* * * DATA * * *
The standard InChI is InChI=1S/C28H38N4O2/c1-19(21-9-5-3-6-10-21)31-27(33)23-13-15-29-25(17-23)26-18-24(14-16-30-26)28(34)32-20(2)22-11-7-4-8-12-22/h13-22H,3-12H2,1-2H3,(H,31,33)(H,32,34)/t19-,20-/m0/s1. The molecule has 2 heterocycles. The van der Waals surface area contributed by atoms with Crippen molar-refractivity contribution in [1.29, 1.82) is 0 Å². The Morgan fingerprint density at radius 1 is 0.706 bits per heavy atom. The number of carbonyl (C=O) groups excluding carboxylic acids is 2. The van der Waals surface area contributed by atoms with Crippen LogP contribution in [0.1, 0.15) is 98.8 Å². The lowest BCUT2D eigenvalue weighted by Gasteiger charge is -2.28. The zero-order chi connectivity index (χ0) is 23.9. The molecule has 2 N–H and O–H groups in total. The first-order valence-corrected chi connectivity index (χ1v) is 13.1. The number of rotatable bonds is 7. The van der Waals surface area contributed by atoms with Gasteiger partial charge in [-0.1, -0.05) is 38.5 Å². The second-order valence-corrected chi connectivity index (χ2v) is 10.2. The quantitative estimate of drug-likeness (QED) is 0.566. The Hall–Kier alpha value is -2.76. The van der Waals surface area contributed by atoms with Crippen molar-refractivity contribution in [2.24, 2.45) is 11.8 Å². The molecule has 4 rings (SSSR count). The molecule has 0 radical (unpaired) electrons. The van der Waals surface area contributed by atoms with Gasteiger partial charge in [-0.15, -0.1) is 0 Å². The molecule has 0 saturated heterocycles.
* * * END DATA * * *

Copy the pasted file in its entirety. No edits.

The standard InChI is InChI=1S/C28H38N4O2/c1-19(21-9-5-3-6-10-21)31-27(33)23-13-15-29-25(17-23)26-18-24(14-16-30-26)28(34)32-20(2)22-11-7-4-8-12-22/h13-22H,3-12H2,1-2H3,(H,31,33)(H,32,34)/t19-,20-/m0/s1. The molecule has 2 heterocycles. The van der Waals surface area contributed by atoms with Crippen molar-refractivity contribution in [1.29, 1.82) is 0 Å². The Morgan fingerprint density at radius 1 is 0.706 bits per heavy atom. The number of carbonyl (C=O) groups excluding carboxylic acids is 2. The van der Waals surface area contributed by atoms with Crippen LogP contribution in [0.1, 0.15) is 98.8 Å². The lowest BCUT2D eigenvalue weighted by Gasteiger charge is -2.28. The zero-order chi connectivity index (χ0) is 23.9. The molecule has 2 N–H and O–H groups in total. The first-order valence-corrected chi connectivity index (χ1v) is 13.1. The number of rotatable bonds is 7. The van der Waals surface area contributed by atoms with Gasteiger partial charge in [-0.1, -0.05) is 38.5 Å². The second-order valence-corrected chi connectivity index (χ2v) is 10.2. The quantitative estimate of drug-likeness (QED) is 0.566. The Hall–Kier alpha value is -2.76. The van der Waals surface area contributed by atoms with Crippen molar-refractivity contribution in [2.24, 2.45) is 11.8 Å². The molecule has 4 rings (SSSR count). The molecule has 0 radical (unpaired) electrons. The van der Waals surface area contributed by atoms with Gasteiger partial charge in [-0.15, -0.1) is 0 Å². The molecule has 0 saturated heterocycles.